Summary
A mindset is a state of mind, which directs the mind to respond to a task in a particular way. A recent study evaluated the effect of changing mindsets in further functioning of mind and also decision-making. A total of five experiments were carried out to analyze the effects of various changes in mindsets. It was found that upon frequent switching of mindsets, the subsequent performance of participants decreased. “In short, when an employee must wear multiple hats, she should try to change hats as infrequently as possible.”

Introduction
In different situations and for solving different types of problems, people have to adopt different mindsets. Mindsets greatly influence judgment, bias, and perspective. Researchers felt that adopting a particular type of mindset is also work for the mind. They felt that a person changing mindset frequently, might exhaust the mind in the process, and consequently, decrease their mental performance.  They tested this hypothesis by performing various experiments in which “test” participants were purposefully made to switch mindset frequently and “controls” were made to maintain a particular type of mindset. Later, all the participants were asked to perform different mental exercises, and performance of these exercises was compared.

Methodology

  • The first experiment required 2 mindsets for a particular problem. Participants were made to think either “why to solve” or “how to solve” the problem. In the test group, the questions were arranged such that, after “why to solve” came a question on “how to solve”. For control participants, all questions were either “why to solve” or “how to solve”. Later, all the participants were asked to drink a vinegar-based drink. The volume of drinks consumed by each participant was measured to estimate the ability of the mind to overcome distaste for a sour drink.
  • In the second experiment, mindset switching was done by asking the participants to choose different equipment by adopting different ways of choosing. Later, they were shown a comedy clipping and asked to control their laughter.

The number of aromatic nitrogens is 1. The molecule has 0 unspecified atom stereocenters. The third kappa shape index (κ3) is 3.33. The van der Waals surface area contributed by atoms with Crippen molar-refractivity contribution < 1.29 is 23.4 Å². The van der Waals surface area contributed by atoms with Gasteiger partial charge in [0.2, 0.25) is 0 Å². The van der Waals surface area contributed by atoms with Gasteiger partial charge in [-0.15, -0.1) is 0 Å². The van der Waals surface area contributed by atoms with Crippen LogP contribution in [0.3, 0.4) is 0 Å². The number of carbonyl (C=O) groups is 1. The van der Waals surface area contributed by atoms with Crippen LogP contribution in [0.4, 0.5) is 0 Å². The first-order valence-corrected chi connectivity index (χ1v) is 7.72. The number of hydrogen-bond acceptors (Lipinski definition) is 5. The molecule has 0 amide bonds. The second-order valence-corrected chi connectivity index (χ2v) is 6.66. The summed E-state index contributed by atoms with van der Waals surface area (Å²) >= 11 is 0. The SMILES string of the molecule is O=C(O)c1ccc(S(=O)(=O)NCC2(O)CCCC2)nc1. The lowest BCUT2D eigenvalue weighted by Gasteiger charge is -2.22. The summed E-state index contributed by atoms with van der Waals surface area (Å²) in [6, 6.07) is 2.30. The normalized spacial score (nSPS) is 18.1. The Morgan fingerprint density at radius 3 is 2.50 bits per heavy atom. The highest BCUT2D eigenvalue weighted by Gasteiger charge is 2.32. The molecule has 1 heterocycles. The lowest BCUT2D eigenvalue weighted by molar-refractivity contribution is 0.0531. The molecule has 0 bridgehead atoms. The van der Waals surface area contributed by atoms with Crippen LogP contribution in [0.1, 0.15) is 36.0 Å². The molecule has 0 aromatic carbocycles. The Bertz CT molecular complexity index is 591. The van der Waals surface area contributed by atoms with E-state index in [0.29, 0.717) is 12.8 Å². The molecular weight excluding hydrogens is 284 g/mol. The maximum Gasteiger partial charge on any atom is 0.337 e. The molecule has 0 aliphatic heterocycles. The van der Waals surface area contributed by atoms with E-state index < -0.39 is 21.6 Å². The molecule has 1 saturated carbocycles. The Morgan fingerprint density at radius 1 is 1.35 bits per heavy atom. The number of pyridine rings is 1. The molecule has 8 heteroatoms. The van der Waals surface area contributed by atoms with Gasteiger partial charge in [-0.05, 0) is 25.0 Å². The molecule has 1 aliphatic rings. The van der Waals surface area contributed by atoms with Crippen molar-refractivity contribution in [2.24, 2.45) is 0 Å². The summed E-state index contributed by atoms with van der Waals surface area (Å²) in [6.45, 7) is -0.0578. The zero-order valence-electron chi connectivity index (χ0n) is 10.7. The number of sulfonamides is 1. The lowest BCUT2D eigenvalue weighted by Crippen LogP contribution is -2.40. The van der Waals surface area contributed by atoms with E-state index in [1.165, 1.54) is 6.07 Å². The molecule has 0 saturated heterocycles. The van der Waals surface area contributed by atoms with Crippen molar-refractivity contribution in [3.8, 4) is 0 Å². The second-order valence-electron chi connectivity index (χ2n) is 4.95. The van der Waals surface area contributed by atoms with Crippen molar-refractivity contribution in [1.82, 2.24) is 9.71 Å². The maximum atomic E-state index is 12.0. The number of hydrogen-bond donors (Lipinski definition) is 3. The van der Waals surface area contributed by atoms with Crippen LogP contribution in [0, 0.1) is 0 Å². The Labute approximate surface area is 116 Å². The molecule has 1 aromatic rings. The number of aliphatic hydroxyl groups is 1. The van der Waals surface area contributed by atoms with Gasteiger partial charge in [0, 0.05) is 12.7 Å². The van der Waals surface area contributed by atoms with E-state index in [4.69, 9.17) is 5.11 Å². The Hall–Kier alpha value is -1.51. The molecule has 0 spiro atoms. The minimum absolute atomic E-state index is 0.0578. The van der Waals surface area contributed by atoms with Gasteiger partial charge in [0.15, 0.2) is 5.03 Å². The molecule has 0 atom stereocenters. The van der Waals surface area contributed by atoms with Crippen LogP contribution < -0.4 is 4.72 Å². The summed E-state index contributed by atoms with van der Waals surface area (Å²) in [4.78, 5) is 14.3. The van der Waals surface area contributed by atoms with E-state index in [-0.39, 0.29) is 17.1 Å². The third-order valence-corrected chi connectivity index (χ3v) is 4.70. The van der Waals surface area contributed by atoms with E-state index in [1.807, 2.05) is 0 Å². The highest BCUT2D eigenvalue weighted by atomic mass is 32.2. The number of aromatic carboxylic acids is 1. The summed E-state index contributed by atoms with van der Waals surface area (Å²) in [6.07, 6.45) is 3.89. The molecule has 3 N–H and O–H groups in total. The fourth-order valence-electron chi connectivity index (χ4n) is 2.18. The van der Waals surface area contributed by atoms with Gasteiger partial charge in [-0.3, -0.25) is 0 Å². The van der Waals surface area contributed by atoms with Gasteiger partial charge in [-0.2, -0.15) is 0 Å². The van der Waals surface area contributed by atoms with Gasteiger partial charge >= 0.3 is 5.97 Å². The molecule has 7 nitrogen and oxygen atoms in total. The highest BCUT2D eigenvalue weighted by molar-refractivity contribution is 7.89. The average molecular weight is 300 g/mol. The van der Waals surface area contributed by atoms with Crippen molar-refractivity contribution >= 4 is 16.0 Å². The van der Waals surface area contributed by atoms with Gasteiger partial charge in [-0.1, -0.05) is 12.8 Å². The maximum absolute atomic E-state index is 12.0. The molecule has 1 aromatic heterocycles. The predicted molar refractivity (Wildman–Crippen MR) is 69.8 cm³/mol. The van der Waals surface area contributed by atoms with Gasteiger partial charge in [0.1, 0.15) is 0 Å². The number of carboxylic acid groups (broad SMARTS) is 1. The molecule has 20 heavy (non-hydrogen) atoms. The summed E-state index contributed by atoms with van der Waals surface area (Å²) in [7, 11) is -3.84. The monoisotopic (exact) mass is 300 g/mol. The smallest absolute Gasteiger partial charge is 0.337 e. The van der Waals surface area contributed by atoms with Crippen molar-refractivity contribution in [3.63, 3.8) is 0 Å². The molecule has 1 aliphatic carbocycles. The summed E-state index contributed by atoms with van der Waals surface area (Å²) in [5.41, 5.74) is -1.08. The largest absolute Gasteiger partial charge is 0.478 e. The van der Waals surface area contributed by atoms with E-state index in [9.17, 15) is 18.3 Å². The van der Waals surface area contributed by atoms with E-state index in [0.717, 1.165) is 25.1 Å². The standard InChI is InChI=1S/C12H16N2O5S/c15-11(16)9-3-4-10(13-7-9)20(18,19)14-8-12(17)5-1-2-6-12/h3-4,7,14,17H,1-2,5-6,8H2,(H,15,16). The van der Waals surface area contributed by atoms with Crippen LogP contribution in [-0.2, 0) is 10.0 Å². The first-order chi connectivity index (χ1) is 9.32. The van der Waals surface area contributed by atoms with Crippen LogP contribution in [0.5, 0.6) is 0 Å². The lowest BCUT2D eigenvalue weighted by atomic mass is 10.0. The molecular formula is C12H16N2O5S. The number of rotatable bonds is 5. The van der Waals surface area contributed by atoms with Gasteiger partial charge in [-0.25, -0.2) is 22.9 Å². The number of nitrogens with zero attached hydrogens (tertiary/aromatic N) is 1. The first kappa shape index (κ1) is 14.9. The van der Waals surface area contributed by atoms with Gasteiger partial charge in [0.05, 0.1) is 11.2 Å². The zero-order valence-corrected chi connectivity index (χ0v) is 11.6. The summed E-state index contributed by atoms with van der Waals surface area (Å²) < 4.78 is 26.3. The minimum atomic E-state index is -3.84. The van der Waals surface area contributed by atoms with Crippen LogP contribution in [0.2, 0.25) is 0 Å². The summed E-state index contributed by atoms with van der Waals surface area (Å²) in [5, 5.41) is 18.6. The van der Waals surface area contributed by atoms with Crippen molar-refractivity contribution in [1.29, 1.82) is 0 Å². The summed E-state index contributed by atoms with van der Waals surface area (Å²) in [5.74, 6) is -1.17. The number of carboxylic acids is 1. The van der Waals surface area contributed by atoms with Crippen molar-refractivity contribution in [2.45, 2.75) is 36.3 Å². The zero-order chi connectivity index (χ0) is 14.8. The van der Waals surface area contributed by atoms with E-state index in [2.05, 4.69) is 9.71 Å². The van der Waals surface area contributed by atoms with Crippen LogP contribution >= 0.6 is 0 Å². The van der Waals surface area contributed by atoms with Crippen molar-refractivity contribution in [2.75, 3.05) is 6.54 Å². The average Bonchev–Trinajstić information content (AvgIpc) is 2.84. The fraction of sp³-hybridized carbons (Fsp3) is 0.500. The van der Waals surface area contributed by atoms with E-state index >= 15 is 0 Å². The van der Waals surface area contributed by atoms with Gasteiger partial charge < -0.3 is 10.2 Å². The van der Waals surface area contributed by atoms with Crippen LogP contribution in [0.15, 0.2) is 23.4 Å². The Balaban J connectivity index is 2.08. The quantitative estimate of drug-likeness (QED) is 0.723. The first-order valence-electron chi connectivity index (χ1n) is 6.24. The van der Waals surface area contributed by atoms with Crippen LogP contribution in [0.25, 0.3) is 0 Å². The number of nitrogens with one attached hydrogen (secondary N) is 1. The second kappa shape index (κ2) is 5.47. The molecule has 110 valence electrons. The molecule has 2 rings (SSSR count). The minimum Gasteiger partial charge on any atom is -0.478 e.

• In the third experiment, test participants were made to use different languages to answer questions. Hand-grip was measured before and after inducing mindset switching.
  • In the fourth experiment, participants were asked to play computer games, in which they had to either continue to play or avoid further play. After this, they were asked to solve an unsolvable puzzle and the time that they spent on solving the puzzle was calculated. In the fifth part, switching was done between individualistic and collective mindsets. Later, the short term memory and decision-making of participants was measured.

Results

  • In the first experiment, participants who switched their mindsets could drink very few ounces of the vinegar-based drink.
  • In the second experiment, participants who switched their mindset failed to control their laughter. Their facial expressiveness score was 11.3 while it was around 6 in participants who adopted a single mindset.
  • In the third experiment, “participants in the language-switching condition performed worse on the hand-grip task, than participants in English only condition.”
  • In the fourth experiment, participants who switched their mindsets spent less time in solving the puzzle. The fifth experiment also revealed that short term memory and decision making was poor in participants who switched their mindsets.

Shortcomings/Next steps
In the present experiment, the performance of the mind after mindset manipulations was measured by indirect methods, such as drinking vinegar-based drinks etc. These proxy measures may not be the actual representation of the capacity of the mind. Further studies are necessary in which the actual capacity of the mind is measured.

Conclusion
This study has proved that frequent mindset change greatly hampers subsequent mental functioning. These findings are very relevant for employees who must change their mindset very frequently during the course of their routine work. The performance by employees can be enhanced by asking them to do the work of a particular mindset continuously, and then do the work requiring a different mindset. This would exhaust the mind less and improve work efficiency. The opposite is also true, i.e. those people who are exhausted with excess work continue to adopt a particular mindset, even if the situation demands a switchover of mindset.

For More Information:
Being of Two Minds: Switching Mindsets Impairs Subsequent Functioning of Mind
Organizational Behavior and Human Decision Processes, December 2010
By Ryan Hamilton; Kathleen D Vohs
From the Emory University, Atlanta, Georgia and University of Minnesota, Minnesota

*FYI Living Lab Reports Are Summaries of the Original Research.

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